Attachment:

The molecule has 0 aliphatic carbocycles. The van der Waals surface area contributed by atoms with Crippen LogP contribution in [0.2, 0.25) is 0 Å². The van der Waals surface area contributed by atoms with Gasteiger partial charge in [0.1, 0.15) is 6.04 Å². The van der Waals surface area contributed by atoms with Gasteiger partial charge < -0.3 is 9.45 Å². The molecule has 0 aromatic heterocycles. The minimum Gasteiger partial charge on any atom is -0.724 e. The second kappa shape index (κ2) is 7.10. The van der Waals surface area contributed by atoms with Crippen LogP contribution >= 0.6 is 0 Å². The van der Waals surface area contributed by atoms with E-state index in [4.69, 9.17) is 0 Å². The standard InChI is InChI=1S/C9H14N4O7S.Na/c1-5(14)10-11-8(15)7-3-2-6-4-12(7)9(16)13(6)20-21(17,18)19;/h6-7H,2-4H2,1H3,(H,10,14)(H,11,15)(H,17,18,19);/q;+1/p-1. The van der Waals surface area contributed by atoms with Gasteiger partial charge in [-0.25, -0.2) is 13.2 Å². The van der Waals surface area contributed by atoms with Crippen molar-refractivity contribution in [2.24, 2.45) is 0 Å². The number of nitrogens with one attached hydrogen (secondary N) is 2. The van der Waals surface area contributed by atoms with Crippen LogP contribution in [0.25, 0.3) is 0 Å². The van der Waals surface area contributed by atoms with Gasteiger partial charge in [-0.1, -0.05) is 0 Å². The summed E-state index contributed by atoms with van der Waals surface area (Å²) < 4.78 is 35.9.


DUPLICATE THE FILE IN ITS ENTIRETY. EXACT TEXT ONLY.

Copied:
The molecule has 0 aliphatic carbocycles. The van der Waals surface area contributed by atoms with Crippen LogP contribution in [0.2, 0.25) is 0 Å². The van der Waals surface area contributed by atoms with Gasteiger partial charge in [0.1, 0.15) is 6.04 Å². The van der Waals surface area contributed by atoms with Gasteiger partial charge < -0.3 is 9.45 Å². The molecule has 0 aromatic heterocycles. The minimum Gasteiger partial charge on any atom is -0.724 e. The second kappa shape index (κ2) is 7.10. The van der Waals surface area contributed by atoms with Crippen LogP contribution >= 0.6 is 0 Å². The van der Waals surface area contributed by atoms with E-state index in [4.69, 9.17) is 0 Å². The standard InChI is InChI=1S/C9H14N4O7S.Na/c1-5(14)10-11-8(15)7-3-2-6-4-12(7)9(16)13(6)20-21(17,18)19;/h6-7H,2-4H2,1H3,(H,10,14)(H,11,15)(H,17,18,19);/q;+1/p-1. The van der Waals surface area contributed by atoms with Gasteiger partial charge in [-0.25, -0.2) is 13.2 Å². The van der Waals surface area contributed by atoms with Crippen molar-refractivity contribution in [2.24, 2.45) is 0 Å². The number of nitrogens with one attached hydrogen (secondary N) is 2. The van der Waals surface area contributed by atoms with Crippen LogP contribution in [0.25, 0.3) is 0 Å². The van der Waals surface area contributed by atoms with Gasteiger partial charge in [-0.1, -0.05) is 0 Å². The summed E-state index contributed by atoms with van der Waals surface area (Å²) < 4.78 is 35.9.